Fridley’s 2017 Street Improvement project comes in half million under budget

The Fridley City Council unanimously accepted a bid and awarded a contract April 24 for the 2017 street improvement project plans.

The council approved final plans and specifications Jan. 24, and authorized staff to advertise for bids. Four bids were received and although all four bids were below the estimate, city staff recommended that the council award the contract to Northwest Asphalt, in the amount of $809,277. The post-bid estimated amount is $581,000 below the original estimate.

Northwest Asphalt has performed as general contractor for the 2016, 2013, 2011, 2009 and 2007 Fridley Street Rehabilitation projects.

“They did very well, finished on-time even in some inclement weather,” said Fridley Public Works Director James Kosluchar.

For 2017, the city has its sights on segments of roads in the North Park and Parkview residential neighborhood, according to city documents, for a total of about 1.9 miles. The street segments included in the 2017 improvements were built between 1965 and 1998.

Although the area is residential in nature, it includes some commercial and high-density residential properties. The area also includes North Park Elementary School and Good News Hmong Baptist Church. The neighborhood is generally bordered by Matterhorn Drive to the east, Old Central/Highway 65 to the west, Hathaway Lane to the north and Interstate 694 Avenue to the south.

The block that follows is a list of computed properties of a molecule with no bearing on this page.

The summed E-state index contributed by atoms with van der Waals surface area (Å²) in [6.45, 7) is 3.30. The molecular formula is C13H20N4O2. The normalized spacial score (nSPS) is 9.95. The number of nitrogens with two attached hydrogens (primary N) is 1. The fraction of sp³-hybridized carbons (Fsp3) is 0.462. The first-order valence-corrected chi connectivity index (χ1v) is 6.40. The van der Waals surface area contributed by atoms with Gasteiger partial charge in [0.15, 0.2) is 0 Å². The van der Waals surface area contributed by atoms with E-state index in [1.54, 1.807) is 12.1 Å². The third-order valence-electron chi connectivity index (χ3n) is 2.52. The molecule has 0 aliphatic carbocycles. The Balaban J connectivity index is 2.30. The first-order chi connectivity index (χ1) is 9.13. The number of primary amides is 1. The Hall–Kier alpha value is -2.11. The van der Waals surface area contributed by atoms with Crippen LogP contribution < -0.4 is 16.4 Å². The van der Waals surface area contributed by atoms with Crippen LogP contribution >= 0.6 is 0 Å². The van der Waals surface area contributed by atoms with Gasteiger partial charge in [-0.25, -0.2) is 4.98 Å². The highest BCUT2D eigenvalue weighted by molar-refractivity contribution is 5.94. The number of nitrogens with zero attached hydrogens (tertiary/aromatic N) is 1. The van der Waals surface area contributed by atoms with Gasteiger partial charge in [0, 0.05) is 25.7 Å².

The project includes removal of pavement, watermain and curb replacement in certain locations, restoration and street repaving, area-wide hydrant replacement, utility manhole and valve adjustments and catch basin replacements.

Additionally, Center Point Energy will be performing a gas main and service replacement to precede work.

Construction is expected to start in early June and be completed by Sept. 30 2017.

Funding will come from multiple sources including $53,000 from Municipal State Aid, $408,000 from the Water Utility Fund, $34,000 from the Storm Water Utility Fund and $296,000 from assessments to adjacent properties.

“We did a back calculation on the assessments and we are estimating reduction of roughly $300 per single family residential assessment or about 15 percent below our projections,” said Kosluchar.

For multiple unit residential properties, up to four units pay the lower commercial rate or the residential rate reduced by 50 percent for each unit over one.
With the recent discovery of Emerald Ash Borer in neighboring communities, the city is also planning to include ash tree removal under the EAB plan.

Contact Sam Lenhart at [email protected]